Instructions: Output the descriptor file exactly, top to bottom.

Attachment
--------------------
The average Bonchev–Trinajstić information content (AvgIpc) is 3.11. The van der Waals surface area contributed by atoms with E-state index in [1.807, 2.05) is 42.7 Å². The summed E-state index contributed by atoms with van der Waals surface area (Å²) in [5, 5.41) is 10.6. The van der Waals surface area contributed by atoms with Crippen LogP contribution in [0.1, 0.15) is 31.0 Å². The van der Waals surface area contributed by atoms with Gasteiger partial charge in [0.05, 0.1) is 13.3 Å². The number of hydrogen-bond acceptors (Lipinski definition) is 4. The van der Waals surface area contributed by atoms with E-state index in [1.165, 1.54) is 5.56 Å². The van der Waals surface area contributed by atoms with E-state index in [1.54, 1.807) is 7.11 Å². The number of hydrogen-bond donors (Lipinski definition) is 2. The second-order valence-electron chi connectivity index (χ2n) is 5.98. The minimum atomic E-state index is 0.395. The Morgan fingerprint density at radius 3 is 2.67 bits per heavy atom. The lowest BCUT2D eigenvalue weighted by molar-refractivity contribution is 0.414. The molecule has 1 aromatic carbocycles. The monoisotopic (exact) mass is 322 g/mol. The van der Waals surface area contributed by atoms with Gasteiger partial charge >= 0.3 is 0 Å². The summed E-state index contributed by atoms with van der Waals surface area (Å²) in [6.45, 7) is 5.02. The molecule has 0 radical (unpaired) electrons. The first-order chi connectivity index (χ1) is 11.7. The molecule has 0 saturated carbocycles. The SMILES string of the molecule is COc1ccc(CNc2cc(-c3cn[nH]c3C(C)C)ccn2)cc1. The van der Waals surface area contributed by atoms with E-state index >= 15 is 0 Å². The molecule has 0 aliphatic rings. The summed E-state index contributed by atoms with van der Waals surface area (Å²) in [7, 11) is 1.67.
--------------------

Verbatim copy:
The average Bonchev–Trinajstić information content (AvgIpc) is 3.11. The van der Waals surface area contributed by atoms with E-state index in [1.807, 2.05) is 42.7 Å². The summed E-state index contributed by atoms with van der Waals surface area (Å²) in [5, 5.41) is 10.6. The van der Waals surface area contributed by atoms with Crippen LogP contribution in [0.1, 0.15) is 31.0 Å². The van der Waals surface area contributed by atoms with Gasteiger partial charge in [0.05, 0.1) is 13.3 Å². The number of hydrogen-bond acceptors (Lipinski definition) is 4. The van der Waals surface area contributed by atoms with E-state index in [1.165, 1.54) is 5.56 Å². The van der Waals surface area contributed by atoms with E-state index in [1.54, 1.807) is 7.11 Å². The number of hydrogen-bond donors (Lipinski definition) is 2. The second-order valence-electron chi connectivity index (χ2n) is 5.98. The minimum atomic E-state index is 0.395. The Morgan fingerprint density at radius 3 is 2.67 bits per heavy atom. The lowest BCUT2D eigenvalue weighted by molar-refractivity contribution is 0.414. The molecule has 1 aromatic carbocycles. The monoisotopic (exact) mass is 322 g/mol. The van der Waals surface area contributed by atoms with Gasteiger partial charge >= 0.3 is 0 Å². The summed E-state index contributed by atoms with van der Waals surface area (Å²) in [6.45, 7) is 5.02. The molecule has 0 radical (unpaired) electrons. The first-order chi connectivity index (χ1) is 11.7. The molecule has 0 saturated carbocycles. The SMILES string of the molecule is COc1ccc(CNc2cc(-c3cn[nH]c3C(C)C)ccn2)cc1. The van der Waals surface area contributed by atoms with E-state index >= 15 is 0 Å². The molecule has 0 aliphatic rings. The summed E-state index contributed by atoms with van der Waals surface area (Å²) in [7, 11) is 1.67.